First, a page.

Despite that, the following structure allows enough flexibility to support entirely different front-end frameworks, back-end servers (e.g. PHP, Python), and compiled assets such as LESS, SASS, JSX, & CoffeeScript.


Any scripts that may be used for provisioning or testing are placed here.

Currently, this folder only contains, which is a commented Bash script that sets up & tears down Internet Explorer VMs in VirtualBox.


This folder is not versioned (unless you're deploying to Nodejitsu), but is simply the "public" folder in which all compiled front-end assets are served from.

This is primarily to allow separation of original resources (e.g. .less, .coffee files) from their compiled counterparts (e.g. .css & .js, respectively).

This folder is monitored by the watch:build task in your Gruntfile for changes, rather than the original.


Front-end application resources and static resources reside here, including the following:

  • crossdomain.xml: support client-side requests from other domains.
  • humans.txt: list of authors & technologies used in creating the site.
  • index.html: static home page that manages client-side dependencies.


The primary entry-point from index.html is:

  • app.js

Originally, all application-specific resources existed in the client/ root, but it turns out that during the development process, you usually abstract away common components.

So, this extra folder allows you to move commonalities to other folders (e.g. common/, github-api/, etc.) for eventual creation of, say, a new Bower component.

It's recommended to use one file, one namespace, per responsibility from this point forward:


All dependencies of app.js above will reside in this folder structure.


The primary entry-point is:

  • app.less

It is recommended that this file not contain hardly any styling definitions at all, but instead uses @import "..." to bring in other stylesheets based on their responsibility (e.g. print.less, grids.less, widget.less)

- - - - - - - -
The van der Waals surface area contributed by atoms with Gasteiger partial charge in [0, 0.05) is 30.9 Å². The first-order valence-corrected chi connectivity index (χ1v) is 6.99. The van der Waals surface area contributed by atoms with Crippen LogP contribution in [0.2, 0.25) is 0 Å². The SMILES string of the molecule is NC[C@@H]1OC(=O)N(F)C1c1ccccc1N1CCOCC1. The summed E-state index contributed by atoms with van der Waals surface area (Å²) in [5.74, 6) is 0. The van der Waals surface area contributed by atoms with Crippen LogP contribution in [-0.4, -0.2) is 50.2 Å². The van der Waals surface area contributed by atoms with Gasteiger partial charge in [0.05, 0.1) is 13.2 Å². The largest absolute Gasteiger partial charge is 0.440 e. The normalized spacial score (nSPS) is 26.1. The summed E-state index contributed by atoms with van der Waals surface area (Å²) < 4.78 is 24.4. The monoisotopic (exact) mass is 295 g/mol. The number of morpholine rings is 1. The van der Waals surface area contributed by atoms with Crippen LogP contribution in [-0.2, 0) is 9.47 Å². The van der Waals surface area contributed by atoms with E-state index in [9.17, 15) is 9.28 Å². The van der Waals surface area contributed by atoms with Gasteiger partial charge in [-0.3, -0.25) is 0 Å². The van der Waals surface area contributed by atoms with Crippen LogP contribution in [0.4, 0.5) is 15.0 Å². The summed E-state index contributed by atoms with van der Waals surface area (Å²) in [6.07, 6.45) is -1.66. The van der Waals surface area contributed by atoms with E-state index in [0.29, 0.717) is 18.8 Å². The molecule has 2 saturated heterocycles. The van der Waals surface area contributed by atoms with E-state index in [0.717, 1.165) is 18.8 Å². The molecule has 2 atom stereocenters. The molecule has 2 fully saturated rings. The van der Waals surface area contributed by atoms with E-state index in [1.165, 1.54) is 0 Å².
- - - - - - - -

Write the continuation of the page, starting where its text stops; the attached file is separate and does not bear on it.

All of your application templates will reside here, as AngularJS templates are automatically compiled & concatenated into a single file to reduce HTTP requests!

For example, the file at app/templates/home.html will automatically be available in $templateCache under the key app/templates/home.html.

(If you use ReactJS, then this may be called components/, to keep with naming conventions.)


Both unit (unit) and integration/end-to-end (e2e) tests will reside here.

It's preferential for the sub-paths to match the path of the original, except with .spec appended to the basename.

For example, the file at app/scripts/controllers/home.js should have a test located at app/tests/unit/controllers/home.spec.js.

This helps when navigating by directory and when searching in tools like SublimeText.


The folder structure here follows the normal NodeJS-style naming conventions: use lib for internal libraries/tools, namespace logical portions of the app separately, etc.

However, it is important to note that the application & server aspects have been decoupled to work effectively with Grunt & LiveReload!


This is where the instantiation & exporting of your ExpressJS application occurs.